Tuesday, March 19th 2019, 8:03 am - Spring has sprung parts of western Canada into the lead when it comes to above-average temperatures across the globe.
We may be counting down the last few days before the official start of spring, but it seems like the new season couldn't wait to get started across northwestern Canada.
In fact, soaring temperatures from the Yukon to Hudson Bay have landed northern Canada in the top spot when it comes to above-average temperature anomalies around the globe over the past few weeks.
Spring is here! Check theweathernetwork.com on Wednesday, March 20 to see what the season has ahead, plus get an EXCLUSIVE sneak peek at Summer 2019!
Image courtesy WeatherBell.
The map above shows how far above or below the average temperatures were for the past 14 days. While much of the United States and southern Canada fall in the blues -- indicating temperatures have been on the chilly side -- the map reveals how much of the northwest has seen temperatures running close to 10 degrees warmer than expected the past two weeks.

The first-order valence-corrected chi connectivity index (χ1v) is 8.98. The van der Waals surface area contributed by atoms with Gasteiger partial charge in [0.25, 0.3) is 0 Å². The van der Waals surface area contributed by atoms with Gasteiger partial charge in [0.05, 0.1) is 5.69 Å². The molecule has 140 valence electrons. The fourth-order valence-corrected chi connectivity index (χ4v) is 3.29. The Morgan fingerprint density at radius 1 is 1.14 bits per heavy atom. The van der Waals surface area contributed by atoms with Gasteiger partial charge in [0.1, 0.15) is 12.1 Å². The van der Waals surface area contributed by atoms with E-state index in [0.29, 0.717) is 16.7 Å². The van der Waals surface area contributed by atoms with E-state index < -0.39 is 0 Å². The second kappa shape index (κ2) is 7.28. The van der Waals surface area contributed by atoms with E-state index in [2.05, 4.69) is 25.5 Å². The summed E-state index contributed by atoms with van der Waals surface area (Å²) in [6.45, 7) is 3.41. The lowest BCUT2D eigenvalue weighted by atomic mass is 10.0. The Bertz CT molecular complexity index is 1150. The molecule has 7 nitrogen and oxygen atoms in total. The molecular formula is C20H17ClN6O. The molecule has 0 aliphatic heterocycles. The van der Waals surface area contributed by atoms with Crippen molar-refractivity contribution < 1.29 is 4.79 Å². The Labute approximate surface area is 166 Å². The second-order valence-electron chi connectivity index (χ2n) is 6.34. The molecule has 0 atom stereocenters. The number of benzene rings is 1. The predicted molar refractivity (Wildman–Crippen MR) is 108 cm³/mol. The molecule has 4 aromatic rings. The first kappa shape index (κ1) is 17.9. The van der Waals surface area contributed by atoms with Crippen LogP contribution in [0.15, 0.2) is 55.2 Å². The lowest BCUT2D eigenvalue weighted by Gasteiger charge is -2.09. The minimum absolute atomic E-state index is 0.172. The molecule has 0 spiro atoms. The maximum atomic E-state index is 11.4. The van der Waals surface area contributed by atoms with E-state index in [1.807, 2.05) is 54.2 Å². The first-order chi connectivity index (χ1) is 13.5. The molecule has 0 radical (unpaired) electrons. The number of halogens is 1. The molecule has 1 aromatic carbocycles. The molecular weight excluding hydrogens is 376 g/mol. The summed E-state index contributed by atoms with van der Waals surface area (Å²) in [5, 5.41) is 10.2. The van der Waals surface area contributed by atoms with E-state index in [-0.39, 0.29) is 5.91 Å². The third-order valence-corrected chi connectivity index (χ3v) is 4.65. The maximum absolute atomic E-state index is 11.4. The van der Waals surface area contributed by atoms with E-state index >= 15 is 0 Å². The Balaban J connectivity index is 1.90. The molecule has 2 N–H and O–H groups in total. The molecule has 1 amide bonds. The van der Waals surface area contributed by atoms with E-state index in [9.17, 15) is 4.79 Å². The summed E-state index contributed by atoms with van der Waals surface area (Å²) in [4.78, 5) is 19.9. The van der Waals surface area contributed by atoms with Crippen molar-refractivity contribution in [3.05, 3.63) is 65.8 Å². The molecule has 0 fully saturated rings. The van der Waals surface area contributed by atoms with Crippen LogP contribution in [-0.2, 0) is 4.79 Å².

While the temperature anomaly in and of itself doesn't necessarily mean highs have been balmy -- it is a value compared to the average, after all, so if the average was well below zero, 10 degrees warmer could still be quite chilly -- parts of the Northwest Territories, along with northern British Columbia and Alberta, crushed temperature records over the weekend, with highs in the double digits.
SEE ALSO: Melting ice looks like wriggling worms
Spurring the unusually-strong warmth is a massive ridge of high pressure across western Canada, part of the atmospheric blocking pattern that's kept eastern Canada and much of the U.S. on the cool side over the same time period. Most long range model guidance shows that blocking pattern holding on until at least early next week, providing ample time for additional records to fall as highs creep into the 20s for parts of British Columbia, and even into Alberta.